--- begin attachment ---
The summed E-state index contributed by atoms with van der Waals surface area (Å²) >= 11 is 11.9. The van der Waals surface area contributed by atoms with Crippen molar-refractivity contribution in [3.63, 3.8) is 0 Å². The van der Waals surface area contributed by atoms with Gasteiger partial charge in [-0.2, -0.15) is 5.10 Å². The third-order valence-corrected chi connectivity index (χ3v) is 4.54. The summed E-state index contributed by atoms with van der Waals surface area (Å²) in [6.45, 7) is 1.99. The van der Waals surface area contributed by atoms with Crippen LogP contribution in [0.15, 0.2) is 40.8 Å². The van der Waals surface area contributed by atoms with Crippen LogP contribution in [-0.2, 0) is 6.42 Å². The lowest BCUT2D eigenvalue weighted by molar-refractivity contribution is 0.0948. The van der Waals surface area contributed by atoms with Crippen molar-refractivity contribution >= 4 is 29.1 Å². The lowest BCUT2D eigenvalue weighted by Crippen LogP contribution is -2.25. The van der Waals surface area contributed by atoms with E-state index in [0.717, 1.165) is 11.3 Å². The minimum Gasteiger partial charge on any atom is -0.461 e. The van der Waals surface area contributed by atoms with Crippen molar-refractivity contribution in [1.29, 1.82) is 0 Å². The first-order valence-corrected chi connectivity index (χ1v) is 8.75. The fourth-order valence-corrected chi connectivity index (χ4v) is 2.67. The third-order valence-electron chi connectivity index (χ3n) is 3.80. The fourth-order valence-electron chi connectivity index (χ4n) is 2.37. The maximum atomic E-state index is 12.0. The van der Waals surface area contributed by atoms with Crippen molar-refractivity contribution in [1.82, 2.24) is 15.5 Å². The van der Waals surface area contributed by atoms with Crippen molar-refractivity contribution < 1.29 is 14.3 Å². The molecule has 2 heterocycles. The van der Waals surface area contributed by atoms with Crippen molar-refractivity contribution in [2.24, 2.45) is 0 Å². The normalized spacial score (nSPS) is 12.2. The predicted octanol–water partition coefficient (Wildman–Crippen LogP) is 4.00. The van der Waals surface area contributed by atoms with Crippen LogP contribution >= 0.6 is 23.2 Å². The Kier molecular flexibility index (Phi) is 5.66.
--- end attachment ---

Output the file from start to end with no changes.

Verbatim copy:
The summed E-state index contributed by atoms with van der Waals surface area (Å²) >= 11 is 11.9. The van der Waals surface area contributed by atoms with Crippen molar-refractivity contribution in [3.63, 3.8) is 0 Å². The van der Waals surface area contributed by atoms with Gasteiger partial charge in [-0.2, -0.15) is 5.10 Å². The third-order valence-corrected chi connectivity index (χ3v) is 4.54. The summed E-state index contributed by atoms with van der Waals surface area (Å²) in [6.45, 7) is 1.99. The van der Waals surface area contributed by atoms with Crippen LogP contribution in [0.15, 0.2) is 40.8 Å². The van der Waals surface area contributed by atoms with Crippen LogP contribution in [-0.2, 0) is 6.42 Å². The lowest BCUT2D eigenvalue weighted by molar-refractivity contribution is 0.0948. The van der Waals surface area contributed by atoms with Crippen molar-refractivity contribution >= 4 is 29.1 Å². The lowest BCUT2D eigenvalue weighted by Crippen LogP contribution is -2.25. The van der Waals surface area contributed by atoms with E-state index in [0.717, 1.165) is 11.3 Å². The minimum Gasteiger partial charge on any atom is -0.461 e. The van der Waals surface area contributed by atoms with Crippen molar-refractivity contribution in [1.29, 1.82) is 0 Å². The first-order valence-corrected chi connectivity index (χ1v) is 8.75. The fourth-order valence-corrected chi connectivity index (χ4v) is 2.67. The third-order valence-electron chi connectivity index (χ3n) is 3.80. The fourth-order valence-electron chi connectivity index (χ4n) is 2.37. The maximum atomic E-state index is 12.0. The van der Waals surface area contributed by atoms with Crippen molar-refractivity contribution in [1.82, 2.24) is 15.5 Å². The van der Waals surface area contributed by atoms with Crippen molar-refractivity contribution < 1.29 is 14.3 Å². The molecule has 2 heterocycles. The van der Waals surface area contributed by atoms with Crippen molar-refractivity contribution in [2.24, 2.45) is 0 Å². The normalized spacial score (nSPS) is 12.2. The predicted octanol–water partition coefficient (Wildman–Crippen LogP) is 4.00. The van der Waals surface area contributed by atoms with Crippen LogP contribution >= 0.6 is 23.2 Å². The Kier molecular flexibility index (Phi) is 5.66.